Sampled from the world famous SK-EX concert grand, fired through two 20 watt speakers, the KDP 110 provides a great sound experience. A major advantage is that each key is individually sampled. This is a feature that’s reserved only for premium models from other manufactures.

Although the KDP 110 is an entry level model, Kawai doesn’t cut down on its features. It has a polyphony number of 192, Bluetooth and two headphone jacks.

What is limited in this entry level model are the sound library. You get only 15 voices to choose from.

Overall, the KDP 110 from Kawai is highly focused on piano playing experience. You don’t get many other instruments or voices. It offers realistic key actions and excellent sound. If you are looking for a digital piano mainly to play the piano sound, this is a model that you must not overlook. Here’s my full review on the Kawai KDP 110.

Kawai CA98

Kawai’s Concert Artist CA series is the most premium upright style digital piano line from the world famous Japanese manufacture. In 2018, Kawai has introduced several new additions to the CA series, including the flagship model CA98. This flagship model has some interesting and powerful surprises and is one of the best upright digital pianos if you can afford it.

The CA98 uses Kawai’s brand new Grand Feel II key action. The keys are wooden and are the longest of all Kawai’s digital piano keyboards. It has also the exact same pivot length as Kawai’s acoustic concert grand pianos. The realistic material combined with the length gives this key action the feel closest to the finest concert grand piano. This GF II keyboard has all the advanced features from Kawai including triple sensor, synthetic Ivory/Ebony key tops, simulated let off, graded counterweights and balance pins. All these technology combined creates the best key action on an upright digital piano. It is fluid, precise, expressive and responsive. Many including myself prefer the CA98 key action to what its competitors have to offer.

The best key action in the world would mean nothing if the sound engine is lacking. The Kawai CA98 certainly does not disappoint on the sound. It uses Kawai’s recently developed SK-EX Rendering sound engine. This engine on the CA98 is dedicated only to the pianist mode. It samples Kawai’s very best acoustic concert grand, the Shigeru Kawai SK-EX. Not only is each key sampled at different levels, but also from multiple positions in the concert grand. It helps recreate a broader range of tonal characteristics as well as an improved responsiveness between the key press and the piano sound. Kawai further enhance the sound with computer modeling to enrich it with all the physical interactions between components in an acoustic concert grand. All together, the SK-EX Rendering sound engine creates one of the most realistic, responsive, dynamic and precise piano sounds on an upright digital piano. You also get Kawai’s 9 foot concert grand EX, chamber grand SK-5, its upright K-60 and numerous other instrument voices with Kawai’s Harmonic Imagining XL sound engine. The CA98 has a maximum polyphony of 256 notes.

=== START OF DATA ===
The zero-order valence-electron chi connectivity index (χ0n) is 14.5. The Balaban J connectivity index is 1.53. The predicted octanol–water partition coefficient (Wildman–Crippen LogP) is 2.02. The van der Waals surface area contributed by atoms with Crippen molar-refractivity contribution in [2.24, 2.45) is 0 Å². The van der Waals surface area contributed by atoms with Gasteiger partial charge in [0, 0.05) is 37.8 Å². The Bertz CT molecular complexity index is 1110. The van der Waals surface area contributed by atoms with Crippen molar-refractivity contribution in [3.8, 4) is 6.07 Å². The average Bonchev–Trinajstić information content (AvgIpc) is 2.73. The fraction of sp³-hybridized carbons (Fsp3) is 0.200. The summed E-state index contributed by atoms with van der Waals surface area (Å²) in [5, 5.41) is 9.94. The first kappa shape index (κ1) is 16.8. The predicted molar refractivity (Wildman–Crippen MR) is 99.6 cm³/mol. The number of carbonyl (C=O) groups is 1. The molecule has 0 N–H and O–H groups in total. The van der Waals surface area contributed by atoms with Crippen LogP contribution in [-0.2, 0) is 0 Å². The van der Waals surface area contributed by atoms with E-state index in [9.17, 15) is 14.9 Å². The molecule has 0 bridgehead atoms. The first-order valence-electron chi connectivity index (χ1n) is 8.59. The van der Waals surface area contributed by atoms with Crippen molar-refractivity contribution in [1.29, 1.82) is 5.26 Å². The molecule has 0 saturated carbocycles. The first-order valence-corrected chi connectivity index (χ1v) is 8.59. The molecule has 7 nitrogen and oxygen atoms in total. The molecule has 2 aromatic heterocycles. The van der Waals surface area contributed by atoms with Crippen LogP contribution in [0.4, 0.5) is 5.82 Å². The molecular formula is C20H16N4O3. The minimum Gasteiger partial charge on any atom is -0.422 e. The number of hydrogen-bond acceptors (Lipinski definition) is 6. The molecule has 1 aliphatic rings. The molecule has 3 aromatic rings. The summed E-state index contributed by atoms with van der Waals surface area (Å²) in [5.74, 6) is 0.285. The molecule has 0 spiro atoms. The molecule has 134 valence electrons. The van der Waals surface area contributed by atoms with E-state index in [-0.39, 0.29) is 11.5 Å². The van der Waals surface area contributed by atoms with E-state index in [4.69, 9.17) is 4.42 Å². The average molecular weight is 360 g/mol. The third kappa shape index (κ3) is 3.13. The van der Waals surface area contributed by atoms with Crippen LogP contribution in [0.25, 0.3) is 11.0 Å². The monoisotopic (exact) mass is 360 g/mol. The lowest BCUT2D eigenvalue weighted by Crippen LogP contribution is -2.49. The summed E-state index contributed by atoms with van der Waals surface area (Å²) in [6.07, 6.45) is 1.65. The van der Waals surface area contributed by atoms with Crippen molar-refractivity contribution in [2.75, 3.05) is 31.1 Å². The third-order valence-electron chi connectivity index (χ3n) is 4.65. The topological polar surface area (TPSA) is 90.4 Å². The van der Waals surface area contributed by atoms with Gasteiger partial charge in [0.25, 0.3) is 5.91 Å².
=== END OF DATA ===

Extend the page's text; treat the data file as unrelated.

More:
The way sound is delivered on the Kawai CA98 is another big surprise. Kawai collaborates with Onkyo, one of the world’s best premium audio equipment manufacture, to design the most advanced speaker system on an upright digital piano that we have even seen. Onkyo has brought many cutting edge audio technologies on to the CA98 to boost the sound with clarity, richness, dynamic range and power. There are four top mounted speakers from Onkyo to handle the mid range frequency and two tweeters placed near the player to boost the high range frequency. In addition to the 6 speakers from Onkyo, the CA98 also uses the latest version of Kawai’s TwinDrive Soundboard technology. A wooden soundboard similar to an acoustic upright piano is equipped on the back of the CA98. One primary transducer developed by Onkyo channels bass range sound energy to the wooden soundboard and one additional secondary transducer handles the mid range frequency. The whole back side of the CA98 functions like a huge speaker with the warm acoustic wooden characteristic. The whole system outputs 135 watt of power and is by far the most sophisticated speaker system I have ever seen on any digital piano. One drawback I would like to mention is that such a complex system requires some tweaking from every user. Due to the unique acoustic characteristics of each room and location, the Kawai CA98 needs to be tuned to sound its best before first use with the virtual technician app.

Not only does the CA98 have Bluetooth, it features a 5 inch touchscreen just like your modern cellphone. This replaces the traditional buttons and knobs and allows for much easier and more user friendly control of the instrument. The touch screen turns off automatically after a while to prevent distraction.

Under Pianist mode, the CA98 can record internally 3 songs with one track. While in Sound mode, it is capable to record up to 10 songs each with 2 tracks. The CA98 can also export WAV/MP3/SMF recordings to a USB stick with the USB to device port.

Overall, the Kawai CA98 has the best key action, advanced sound engine, sophisticated speaker system and a handy touch screen. Many features of this magnificent instrument are unique and can’t be found on any of its competitors. If money is not an issue, the CA98 would be on the number one spot of my best upright digital piano list. However, for more than $3,000, I can not recommend it to everyone.

1 thought on “Best Upright Digital Pianos 2020: Ideal For Home & Classroom”